• Smoking is one of the biggest risk factors for gum disease. People who smoke are more likely to develop gum disease. Smoking can also decrease the odds of successful treatment.
  • Diabetes causes individuals to have a higher risk of developing gum disease as it makes the body more prone to infections.
  • Certain medications can reduce the amount of saliva that is produced. An inadequate amount of saliva in the mouth can increase the risk of infection in the mouth.
  • Diseases that weaken the immune system, such as AIDS, and their treatments can have a negative effect on the gums.
  • Stress can cause the body to produce hormones that can increase the body’s susceptibility to infections.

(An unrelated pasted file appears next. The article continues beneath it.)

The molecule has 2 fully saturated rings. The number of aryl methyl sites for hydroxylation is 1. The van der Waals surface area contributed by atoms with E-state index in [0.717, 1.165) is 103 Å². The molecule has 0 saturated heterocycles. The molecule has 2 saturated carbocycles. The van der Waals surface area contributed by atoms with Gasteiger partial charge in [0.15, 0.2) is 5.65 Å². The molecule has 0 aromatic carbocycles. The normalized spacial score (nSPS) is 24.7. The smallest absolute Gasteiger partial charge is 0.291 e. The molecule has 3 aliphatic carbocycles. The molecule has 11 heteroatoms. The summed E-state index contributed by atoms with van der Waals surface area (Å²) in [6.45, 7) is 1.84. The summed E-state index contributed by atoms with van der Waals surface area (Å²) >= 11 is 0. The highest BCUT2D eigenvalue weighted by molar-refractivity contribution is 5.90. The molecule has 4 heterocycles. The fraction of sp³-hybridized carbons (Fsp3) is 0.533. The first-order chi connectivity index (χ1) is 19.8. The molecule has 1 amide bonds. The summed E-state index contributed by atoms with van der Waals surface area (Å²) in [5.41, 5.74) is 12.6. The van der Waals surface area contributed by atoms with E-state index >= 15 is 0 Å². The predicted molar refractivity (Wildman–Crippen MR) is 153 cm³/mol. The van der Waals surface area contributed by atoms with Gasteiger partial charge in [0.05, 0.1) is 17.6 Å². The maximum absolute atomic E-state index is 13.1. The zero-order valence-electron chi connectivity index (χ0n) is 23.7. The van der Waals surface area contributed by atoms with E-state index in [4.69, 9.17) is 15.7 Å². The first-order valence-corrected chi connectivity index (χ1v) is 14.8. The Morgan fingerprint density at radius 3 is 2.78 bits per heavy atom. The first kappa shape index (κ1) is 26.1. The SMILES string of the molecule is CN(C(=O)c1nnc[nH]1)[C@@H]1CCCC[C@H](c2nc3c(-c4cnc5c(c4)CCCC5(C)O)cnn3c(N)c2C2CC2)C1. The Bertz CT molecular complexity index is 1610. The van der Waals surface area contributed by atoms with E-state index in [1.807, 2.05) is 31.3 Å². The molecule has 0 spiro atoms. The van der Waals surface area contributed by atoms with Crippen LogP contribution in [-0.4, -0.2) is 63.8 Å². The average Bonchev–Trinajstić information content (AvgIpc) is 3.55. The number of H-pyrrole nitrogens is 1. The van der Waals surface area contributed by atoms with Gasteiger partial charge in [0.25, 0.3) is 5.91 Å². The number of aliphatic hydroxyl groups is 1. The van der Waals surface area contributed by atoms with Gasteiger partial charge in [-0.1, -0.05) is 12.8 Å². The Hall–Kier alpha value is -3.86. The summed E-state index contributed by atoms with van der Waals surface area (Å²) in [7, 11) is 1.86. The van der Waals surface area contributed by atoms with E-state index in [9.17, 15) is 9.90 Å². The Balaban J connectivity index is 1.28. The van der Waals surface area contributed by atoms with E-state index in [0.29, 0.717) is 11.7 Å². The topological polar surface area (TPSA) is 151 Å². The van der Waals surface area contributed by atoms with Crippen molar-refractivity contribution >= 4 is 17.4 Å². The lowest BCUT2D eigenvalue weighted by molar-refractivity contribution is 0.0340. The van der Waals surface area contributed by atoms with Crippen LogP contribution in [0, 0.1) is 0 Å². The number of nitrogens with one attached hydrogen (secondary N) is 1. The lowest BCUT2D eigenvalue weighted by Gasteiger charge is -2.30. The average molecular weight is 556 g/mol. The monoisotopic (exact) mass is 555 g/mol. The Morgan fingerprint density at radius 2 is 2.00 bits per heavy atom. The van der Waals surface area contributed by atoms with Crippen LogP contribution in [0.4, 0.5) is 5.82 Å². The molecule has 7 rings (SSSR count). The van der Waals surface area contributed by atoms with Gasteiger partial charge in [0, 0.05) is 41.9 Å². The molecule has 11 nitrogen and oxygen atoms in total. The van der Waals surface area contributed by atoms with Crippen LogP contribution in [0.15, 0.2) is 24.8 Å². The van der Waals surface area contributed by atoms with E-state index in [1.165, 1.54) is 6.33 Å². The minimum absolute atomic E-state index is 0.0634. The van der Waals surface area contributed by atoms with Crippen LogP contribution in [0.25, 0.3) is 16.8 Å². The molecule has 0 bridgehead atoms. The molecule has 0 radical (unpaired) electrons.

Treatments for Periodontal Disease

The type of treatment that is used to manage gum disease depends on the severity of the disease. An evaluation is done by a periodontist (specialist in diagnosing, preventing and treating gum disease).

Individuals who suffer from gum disease will generally be advised to improve their oral hygiene. Special toothpastes and oral rinses may also be recommended.

Periodontists will generally use deep-cleaning methods like scaling or root planing to remove tartar and plaque from the teeth and below the gum line. These procedures smooth the teeth and help remove the bacteria, which can allow the gums to heal.

Surgery may be necessary if there are deep pockets in the mouth or extensive bone loss.

Plaque and Tartar Control

How Do Plaque and Tartar Form?